WA cloning first for The Grange

27 Jun, 2001 10:00 PM
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HISTORY has been made by The Grange Merino stud which has produced WA's first cloned lamb.

From a plug of skin from earmarking pliers, a male lamb has been developed and was born on Monday, June 11 out of a surrogate mother at the Turretfield Research Centre in South Australia.

The cloned lamb is the identical younger brother of The Grange 223 (a seven-year-old ram) from which the plug of ear skin was taken late last year at The Grange stud, Belhus, said the South Australian Research and Development Institute's principal scientist, Dr Simon Walker.

The precious piece of tissue was then taken to Turretfield where it was grown in a culture medium and produced millions of cells.

Unfertilised eggs were then harvested from donor Merino ewes and the mothers' DNA removed from the eggs.

"Just one cell from the millions grown from the ear plug was placed into each egg, and the embryos grown to six days in the laboratory," Dr Walker said.

"They were then transferred to surrogate - or recipient - ewes."

After gestation, the lamb was delivered by caesarian method.

"For reasons we don't yet know, normal parturition doesn't always happen with cloned lambs," Dr Walker said.

"He was a bit lethargic the first day, but after that, he was highly active and running around like any normal lamb and very like his identical older brother," Dr Walker said.

The cloning was the result of collaboration between The Grange stud and SARDI.

"We are trying to evaluate the productivity of cloned animals and The Grange, being a progressive-thinking stud, saw it as being of value to its breeding program," Dr Walker said.

"We need to generate a number of healthy clones to assess their normality and their lifetime performance needs to be assessed.

"Ultimately this lamb will be part of The Grange stud, but they keep such detailed records that it will be easy to 'keep tabs' on him. We will have access to his lifetime, to his progeny and their production.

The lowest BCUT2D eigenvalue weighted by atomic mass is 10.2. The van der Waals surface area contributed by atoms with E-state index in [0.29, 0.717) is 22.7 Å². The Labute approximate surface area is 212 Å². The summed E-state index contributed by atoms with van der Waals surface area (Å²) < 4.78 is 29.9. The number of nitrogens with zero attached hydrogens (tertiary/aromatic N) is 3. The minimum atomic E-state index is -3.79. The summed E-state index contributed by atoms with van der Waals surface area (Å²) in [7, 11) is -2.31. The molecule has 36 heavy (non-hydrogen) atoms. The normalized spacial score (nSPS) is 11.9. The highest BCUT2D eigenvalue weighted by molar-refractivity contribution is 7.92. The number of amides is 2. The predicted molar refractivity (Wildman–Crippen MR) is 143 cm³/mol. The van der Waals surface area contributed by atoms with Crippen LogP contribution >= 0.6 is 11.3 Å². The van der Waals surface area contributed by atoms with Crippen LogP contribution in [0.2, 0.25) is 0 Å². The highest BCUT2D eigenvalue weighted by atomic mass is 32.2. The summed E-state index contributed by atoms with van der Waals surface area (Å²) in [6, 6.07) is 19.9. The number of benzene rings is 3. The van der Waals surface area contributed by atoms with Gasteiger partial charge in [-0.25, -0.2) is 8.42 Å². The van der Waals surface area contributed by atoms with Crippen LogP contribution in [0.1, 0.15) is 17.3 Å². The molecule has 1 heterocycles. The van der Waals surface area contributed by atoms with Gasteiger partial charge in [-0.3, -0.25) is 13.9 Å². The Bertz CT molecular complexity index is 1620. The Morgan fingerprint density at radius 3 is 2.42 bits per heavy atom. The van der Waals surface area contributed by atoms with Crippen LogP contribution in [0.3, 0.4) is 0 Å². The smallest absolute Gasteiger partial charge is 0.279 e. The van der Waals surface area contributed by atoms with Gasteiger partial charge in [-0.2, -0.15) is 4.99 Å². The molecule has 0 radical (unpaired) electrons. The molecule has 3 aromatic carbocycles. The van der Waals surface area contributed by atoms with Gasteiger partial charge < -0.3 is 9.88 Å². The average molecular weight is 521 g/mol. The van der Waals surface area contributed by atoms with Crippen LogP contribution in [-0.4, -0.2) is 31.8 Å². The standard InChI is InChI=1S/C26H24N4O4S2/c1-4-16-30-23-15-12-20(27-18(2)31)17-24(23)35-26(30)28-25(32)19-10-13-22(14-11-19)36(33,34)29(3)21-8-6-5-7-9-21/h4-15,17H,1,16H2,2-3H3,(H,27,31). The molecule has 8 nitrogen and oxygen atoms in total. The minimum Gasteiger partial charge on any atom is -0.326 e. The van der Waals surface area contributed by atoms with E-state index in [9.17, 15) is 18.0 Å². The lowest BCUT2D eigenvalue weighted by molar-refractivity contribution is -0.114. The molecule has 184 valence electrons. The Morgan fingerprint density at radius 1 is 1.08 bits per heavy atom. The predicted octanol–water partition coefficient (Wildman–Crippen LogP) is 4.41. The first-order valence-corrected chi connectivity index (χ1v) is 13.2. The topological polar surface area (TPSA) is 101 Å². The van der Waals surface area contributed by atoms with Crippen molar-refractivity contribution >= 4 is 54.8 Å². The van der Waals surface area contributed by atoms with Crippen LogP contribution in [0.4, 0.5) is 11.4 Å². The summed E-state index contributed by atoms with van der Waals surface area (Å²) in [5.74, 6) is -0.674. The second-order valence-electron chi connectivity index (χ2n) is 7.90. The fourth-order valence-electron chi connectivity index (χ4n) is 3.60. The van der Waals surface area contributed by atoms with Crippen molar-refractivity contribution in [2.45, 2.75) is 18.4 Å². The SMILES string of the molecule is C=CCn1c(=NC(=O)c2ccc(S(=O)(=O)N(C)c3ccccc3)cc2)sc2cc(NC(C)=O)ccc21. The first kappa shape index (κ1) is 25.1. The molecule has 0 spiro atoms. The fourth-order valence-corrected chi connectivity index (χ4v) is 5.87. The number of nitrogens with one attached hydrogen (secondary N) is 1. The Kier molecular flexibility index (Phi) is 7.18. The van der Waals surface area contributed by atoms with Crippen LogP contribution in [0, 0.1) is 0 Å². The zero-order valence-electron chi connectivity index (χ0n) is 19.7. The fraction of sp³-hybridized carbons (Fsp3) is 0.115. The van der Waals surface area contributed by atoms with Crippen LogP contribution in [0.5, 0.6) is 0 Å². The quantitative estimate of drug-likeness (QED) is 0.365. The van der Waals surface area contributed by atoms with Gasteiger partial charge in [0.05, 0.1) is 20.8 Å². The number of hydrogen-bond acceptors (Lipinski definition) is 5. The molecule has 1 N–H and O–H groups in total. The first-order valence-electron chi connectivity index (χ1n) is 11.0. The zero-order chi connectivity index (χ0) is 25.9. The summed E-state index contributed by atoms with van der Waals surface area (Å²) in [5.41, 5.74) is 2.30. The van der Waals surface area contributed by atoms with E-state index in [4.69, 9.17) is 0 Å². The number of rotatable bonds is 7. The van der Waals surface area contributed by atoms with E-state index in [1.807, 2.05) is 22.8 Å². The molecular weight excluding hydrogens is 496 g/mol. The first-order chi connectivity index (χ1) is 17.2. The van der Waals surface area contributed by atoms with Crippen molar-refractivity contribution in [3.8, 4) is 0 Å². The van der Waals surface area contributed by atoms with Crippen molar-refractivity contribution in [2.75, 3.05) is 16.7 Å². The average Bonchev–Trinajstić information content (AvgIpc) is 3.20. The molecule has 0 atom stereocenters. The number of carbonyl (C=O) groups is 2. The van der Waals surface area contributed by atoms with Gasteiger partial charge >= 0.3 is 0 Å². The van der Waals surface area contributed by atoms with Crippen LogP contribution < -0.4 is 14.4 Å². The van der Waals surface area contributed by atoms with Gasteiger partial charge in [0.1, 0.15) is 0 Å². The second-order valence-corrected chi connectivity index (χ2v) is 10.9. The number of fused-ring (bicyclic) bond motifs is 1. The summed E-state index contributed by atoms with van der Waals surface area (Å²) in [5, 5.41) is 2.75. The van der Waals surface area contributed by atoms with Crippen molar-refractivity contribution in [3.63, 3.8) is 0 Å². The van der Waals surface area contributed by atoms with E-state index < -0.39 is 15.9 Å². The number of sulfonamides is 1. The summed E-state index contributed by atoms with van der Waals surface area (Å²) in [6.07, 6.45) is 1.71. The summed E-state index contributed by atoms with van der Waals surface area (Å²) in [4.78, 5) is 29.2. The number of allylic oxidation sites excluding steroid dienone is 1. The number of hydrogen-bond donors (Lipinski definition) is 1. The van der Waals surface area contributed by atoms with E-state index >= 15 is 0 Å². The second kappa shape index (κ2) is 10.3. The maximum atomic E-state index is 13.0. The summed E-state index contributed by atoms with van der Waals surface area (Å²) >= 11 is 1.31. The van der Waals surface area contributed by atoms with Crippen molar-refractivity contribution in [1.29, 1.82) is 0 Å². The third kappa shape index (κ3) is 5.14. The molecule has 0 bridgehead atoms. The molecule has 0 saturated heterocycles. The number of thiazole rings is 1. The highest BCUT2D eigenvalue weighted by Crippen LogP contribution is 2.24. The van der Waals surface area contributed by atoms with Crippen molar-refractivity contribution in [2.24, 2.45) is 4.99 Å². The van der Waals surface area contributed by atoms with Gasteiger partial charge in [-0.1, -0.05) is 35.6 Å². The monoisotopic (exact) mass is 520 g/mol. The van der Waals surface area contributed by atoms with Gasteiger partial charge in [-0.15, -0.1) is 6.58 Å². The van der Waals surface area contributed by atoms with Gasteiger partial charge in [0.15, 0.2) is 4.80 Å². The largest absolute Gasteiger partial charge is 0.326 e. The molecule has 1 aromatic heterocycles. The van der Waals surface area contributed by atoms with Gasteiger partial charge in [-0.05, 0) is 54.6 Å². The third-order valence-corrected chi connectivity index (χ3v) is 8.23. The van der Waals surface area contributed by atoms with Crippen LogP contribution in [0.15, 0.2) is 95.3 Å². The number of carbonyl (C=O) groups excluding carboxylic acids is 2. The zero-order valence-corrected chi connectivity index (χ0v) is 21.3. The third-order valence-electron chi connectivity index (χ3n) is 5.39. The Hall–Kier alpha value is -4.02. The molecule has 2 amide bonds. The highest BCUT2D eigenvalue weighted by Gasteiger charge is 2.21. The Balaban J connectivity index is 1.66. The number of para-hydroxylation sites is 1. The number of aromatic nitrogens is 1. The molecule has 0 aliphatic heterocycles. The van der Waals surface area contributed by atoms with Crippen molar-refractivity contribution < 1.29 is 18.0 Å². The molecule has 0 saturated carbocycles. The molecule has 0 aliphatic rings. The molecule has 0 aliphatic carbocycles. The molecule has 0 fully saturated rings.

"This program is the perfect liaison between science and industry."

The lamb would remain at Turretfield for the research team to keep an eye on him to ascertain all is well before being domiciled at The Grange.

The cloning of The Grange lamb had its start back when the world's first cloned sheep Dolly was developed in Scotland.

It made the Turretfield research team realise they could use the same technique in animal breeding and they did so last year, producing Australia's first cloned lamb, Matilda.

"We realised the duplication of elite animals was possible for breeding at the high-ranking end of the gene pool," Dr Walker said.

"This meant that superior genes could filter into commercial flocks more quickly."

On the cloning, The Grange studmaster Lukis Blake has noticed an uncanny insteance of the lamb's resemblance to his older, identical brother.

"When he's in the ram shed, old 223 has a habit of standing on his back legs and resting his two front ones on higher rails. The lamb does exactly the same thing."

Mr Blake said The Grange recognised the importance of being involved in this as we see - in the long term - cloning and JIVET as being a valuable means of more efficiently distributing elite genes directly to the commercial woolgrower.

"This particular ram is very proven and has some 8000 progeny on the ground. We are doing the best we can for clients and future clients by giving them the best available opportunity to prosper through using our genetics," he said.

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